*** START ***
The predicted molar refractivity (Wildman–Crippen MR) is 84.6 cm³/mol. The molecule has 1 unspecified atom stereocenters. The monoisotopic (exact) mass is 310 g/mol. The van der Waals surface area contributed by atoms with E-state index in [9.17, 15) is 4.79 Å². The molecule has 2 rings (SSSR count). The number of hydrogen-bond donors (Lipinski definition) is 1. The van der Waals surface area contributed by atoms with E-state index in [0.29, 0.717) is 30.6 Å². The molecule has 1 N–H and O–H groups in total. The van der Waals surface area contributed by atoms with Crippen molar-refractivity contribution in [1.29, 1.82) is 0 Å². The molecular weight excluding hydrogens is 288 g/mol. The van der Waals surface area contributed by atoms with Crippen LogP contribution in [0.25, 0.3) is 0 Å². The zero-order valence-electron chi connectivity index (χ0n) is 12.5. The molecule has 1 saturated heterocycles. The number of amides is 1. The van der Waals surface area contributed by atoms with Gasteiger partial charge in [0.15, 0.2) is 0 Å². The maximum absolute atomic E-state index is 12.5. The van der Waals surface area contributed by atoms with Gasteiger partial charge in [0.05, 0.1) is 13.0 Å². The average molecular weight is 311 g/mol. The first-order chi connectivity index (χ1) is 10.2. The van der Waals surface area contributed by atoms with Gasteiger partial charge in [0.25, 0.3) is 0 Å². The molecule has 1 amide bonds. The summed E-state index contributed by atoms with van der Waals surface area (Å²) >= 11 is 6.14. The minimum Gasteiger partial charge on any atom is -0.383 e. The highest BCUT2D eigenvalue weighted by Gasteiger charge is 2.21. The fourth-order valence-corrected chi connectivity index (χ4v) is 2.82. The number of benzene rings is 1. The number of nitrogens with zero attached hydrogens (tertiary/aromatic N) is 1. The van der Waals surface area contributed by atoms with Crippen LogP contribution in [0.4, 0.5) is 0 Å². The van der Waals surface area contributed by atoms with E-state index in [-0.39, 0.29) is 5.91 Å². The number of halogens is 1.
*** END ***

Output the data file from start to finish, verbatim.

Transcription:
The predicted molar refractivity (Wildman–Crippen MR) is 84.6 cm³/mol. The molecule has 1 unspecified atom stereocenters. The monoisotopic (exact) mass is 310 g/mol. The van der Waals surface area contributed by atoms with E-state index in [9.17, 15) is 4.79 Å². The molecule has 2 rings (SSSR count). The number of hydrogen-bond donors (Lipinski definition) is 1. The van der Waals surface area contributed by atoms with E-state index in [0.29, 0.717) is 30.6 Å². The molecule has 1 N–H and O–H groups in total. The van der Waals surface area contributed by atoms with Crippen molar-refractivity contribution in [1.29, 1.82) is 0 Å². The molecular weight excluding hydrogens is 288 g/mol. The van der Waals surface area contributed by atoms with Crippen LogP contribution in [0.25, 0.3) is 0 Å². The zero-order valence-electron chi connectivity index (χ0n) is 12.5. The molecule has 1 saturated heterocycles. The number of amides is 1. The van der Waals surface area contributed by atoms with Gasteiger partial charge in [0.15, 0.2) is 0 Å². The maximum absolute atomic E-state index is 12.5. The van der Waals surface area contributed by atoms with Gasteiger partial charge in [0.05, 0.1) is 13.0 Å². The average molecular weight is 311 g/mol. The first-order chi connectivity index (χ1) is 10.2. The van der Waals surface area contributed by atoms with Gasteiger partial charge in [0.25, 0.3) is 0 Å². The molecule has 1 amide bonds. The summed E-state index contributed by atoms with van der Waals surface area (Å²) >= 11 is 6.14. The minimum Gasteiger partial charge on any atom is -0.383 e. The highest BCUT2D eigenvalue weighted by Gasteiger charge is 2.21. The fourth-order valence-corrected chi connectivity index (χ4v) is 2.82. The number of benzene rings is 1. The number of nitrogens with zero attached hydrogens (tertiary/aromatic N) is 1. The van der Waals surface area contributed by atoms with Crippen LogP contribution in [0.4, 0.5) is 0 Å². The van der Waals surface area contributed by atoms with E-state index in [-0.39, 0.29) is 5.91 Å². The number of halogens is 1.